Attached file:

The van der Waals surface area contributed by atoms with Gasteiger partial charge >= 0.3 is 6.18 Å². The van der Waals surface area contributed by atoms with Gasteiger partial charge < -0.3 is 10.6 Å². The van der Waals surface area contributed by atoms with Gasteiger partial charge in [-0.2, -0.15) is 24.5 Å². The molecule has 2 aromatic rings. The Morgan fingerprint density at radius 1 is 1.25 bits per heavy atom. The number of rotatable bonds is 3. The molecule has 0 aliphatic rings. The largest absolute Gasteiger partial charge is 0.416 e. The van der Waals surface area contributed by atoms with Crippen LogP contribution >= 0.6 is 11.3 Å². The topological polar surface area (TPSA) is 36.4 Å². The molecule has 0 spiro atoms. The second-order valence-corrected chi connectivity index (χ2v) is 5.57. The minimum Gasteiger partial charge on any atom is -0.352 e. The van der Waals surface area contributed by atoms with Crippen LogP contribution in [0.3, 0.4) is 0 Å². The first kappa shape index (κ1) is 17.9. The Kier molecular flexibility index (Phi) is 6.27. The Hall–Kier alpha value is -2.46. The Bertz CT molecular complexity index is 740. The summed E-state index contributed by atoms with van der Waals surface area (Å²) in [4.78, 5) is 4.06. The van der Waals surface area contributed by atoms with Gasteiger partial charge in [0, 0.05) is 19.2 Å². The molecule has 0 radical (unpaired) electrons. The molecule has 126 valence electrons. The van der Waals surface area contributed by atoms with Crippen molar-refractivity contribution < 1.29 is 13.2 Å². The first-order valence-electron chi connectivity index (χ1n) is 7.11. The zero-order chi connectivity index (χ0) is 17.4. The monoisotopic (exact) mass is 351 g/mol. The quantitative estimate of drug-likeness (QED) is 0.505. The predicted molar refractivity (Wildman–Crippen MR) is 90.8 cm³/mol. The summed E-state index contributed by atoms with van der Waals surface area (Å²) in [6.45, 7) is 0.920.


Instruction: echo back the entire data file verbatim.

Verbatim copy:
The van der Waals surface area contributed by atoms with Gasteiger partial charge >= 0.3 is 6.18 Å². The van der Waals surface area contributed by atoms with Gasteiger partial charge < -0.3 is 10.6 Å². The van der Waals surface area contributed by atoms with Gasteiger partial charge in [-0.2, -0.15) is 24.5 Å². The molecule has 2 aromatic rings. The Morgan fingerprint density at radius 1 is 1.25 bits per heavy atom. The number of rotatable bonds is 3. The molecule has 0 aliphatic rings. The largest absolute Gasteiger partial charge is 0.416 e. The van der Waals surface area contributed by atoms with Crippen LogP contribution >= 0.6 is 11.3 Å². The topological polar surface area (TPSA) is 36.4 Å². The molecule has 0 spiro atoms. The second-order valence-corrected chi connectivity index (χ2v) is 5.57. The minimum Gasteiger partial charge on any atom is -0.352 e. The van der Waals surface area contributed by atoms with Crippen LogP contribution in [0.3, 0.4) is 0 Å². The first kappa shape index (κ1) is 17.9. The Kier molecular flexibility index (Phi) is 6.27. The Hall–Kier alpha value is -2.46. The Bertz CT molecular complexity index is 740. The summed E-state index contributed by atoms with van der Waals surface area (Å²) in [4.78, 5) is 4.06. The van der Waals surface area contributed by atoms with Gasteiger partial charge in [0, 0.05) is 19.2 Å². The molecule has 0 radical (unpaired) electrons. The molecule has 126 valence electrons. The van der Waals surface area contributed by atoms with Crippen molar-refractivity contribution < 1.29 is 13.2 Å². The first-order valence-electron chi connectivity index (χ1n) is 7.11. The zero-order chi connectivity index (χ0) is 17.4. The monoisotopic (exact) mass is 351 g/mol. The quantitative estimate of drug-likeness (QED) is 0.505. The predicted molar refractivity (Wildman–Crippen MR) is 90.8 cm³/mol. The summed E-state index contributed by atoms with van der Waals surface area (Å²) in [6.45, 7) is 0.920.